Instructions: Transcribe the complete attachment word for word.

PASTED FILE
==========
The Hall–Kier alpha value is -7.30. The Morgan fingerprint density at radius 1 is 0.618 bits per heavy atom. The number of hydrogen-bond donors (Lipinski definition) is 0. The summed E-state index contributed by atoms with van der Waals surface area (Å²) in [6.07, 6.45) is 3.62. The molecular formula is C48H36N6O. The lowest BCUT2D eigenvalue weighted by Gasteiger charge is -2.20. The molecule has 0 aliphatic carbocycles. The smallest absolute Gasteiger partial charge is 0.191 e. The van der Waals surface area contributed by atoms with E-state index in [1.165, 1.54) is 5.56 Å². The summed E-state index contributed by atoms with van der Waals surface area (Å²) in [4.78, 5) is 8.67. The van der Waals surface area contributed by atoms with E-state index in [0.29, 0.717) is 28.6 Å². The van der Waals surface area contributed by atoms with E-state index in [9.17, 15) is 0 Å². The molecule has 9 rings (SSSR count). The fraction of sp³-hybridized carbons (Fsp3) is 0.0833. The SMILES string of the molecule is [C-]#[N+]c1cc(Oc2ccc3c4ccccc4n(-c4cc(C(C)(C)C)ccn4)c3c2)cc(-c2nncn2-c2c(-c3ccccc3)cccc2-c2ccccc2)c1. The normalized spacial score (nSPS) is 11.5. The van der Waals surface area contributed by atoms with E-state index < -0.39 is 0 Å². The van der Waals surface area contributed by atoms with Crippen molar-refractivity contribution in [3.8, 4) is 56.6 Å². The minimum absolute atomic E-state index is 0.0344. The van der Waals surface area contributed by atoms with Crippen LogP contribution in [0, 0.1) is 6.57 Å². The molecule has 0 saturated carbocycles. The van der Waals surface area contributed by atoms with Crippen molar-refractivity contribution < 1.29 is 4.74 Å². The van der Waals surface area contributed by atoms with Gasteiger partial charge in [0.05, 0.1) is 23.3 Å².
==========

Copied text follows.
The Hall–Kier alpha value is -7.30. The Morgan fingerprint density at radius 1 is 0.618 bits per heavy atom. The number of hydrogen-bond donors (Lipinski definition) is 0. The summed E-state index contributed by atoms with van der Waals surface area (Å²) in [6.07, 6.45) is 3.62. The molecular formula is C48H36N6O. The lowest BCUT2D eigenvalue weighted by Gasteiger charge is -2.20. The molecule has 0 aliphatic carbocycles. The smallest absolute Gasteiger partial charge is 0.191 e. The van der Waals surface area contributed by atoms with E-state index in [1.165, 1.54) is 5.56 Å². The summed E-state index contributed by atoms with van der Waals surface area (Å²) in [4.78, 5) is 8.67. The van der Waals surface area contributed by atoms with E-state index in [0.29, 0.717) is 28.6 Å². The van der Waals surface area contributed by atoms with E-state index in [9.17, 15) is 0 Å². The molecule has 9 rings (SSSR count). The fraction of sp³-hybridized carbons (Fsp3) is 0.0833. The SMILES string of the molecule is [C-]#[N+]c1cc(Oc2ccc3c4ccccc4n(-c4cc(C(C)(C)C)ccn4)c3c2)cc(-c2nncn2-c2c(-c3ccccc3)cccc2-c2ccccc2)c1. The normalized spacial score (nSPS) is 11.5. The van der Waals surface area contributed by atoms with E-state index < -0.39 is 0 Å². The van der Waals surface area contributed by atoms with Crippen molar-refractivity contribution in [3.8, 4) is 56.6 Å². The minimum absolute atomic E-state index is 0.0344. The van der Waals surface area contributed by atoms with Crippen LogP contribution in [0, 0.1) is 6.57 Å². The molecule has 0 saturated carbocycles. The van der Waals surface area contributed by atoms with Crippen molar-refractivity contribution < 1.29 is 4.74 Å². The van der Waals surface area contributed by atoms with Gasteiger partial charge in [0.05, 0.1) is 23.3 Å².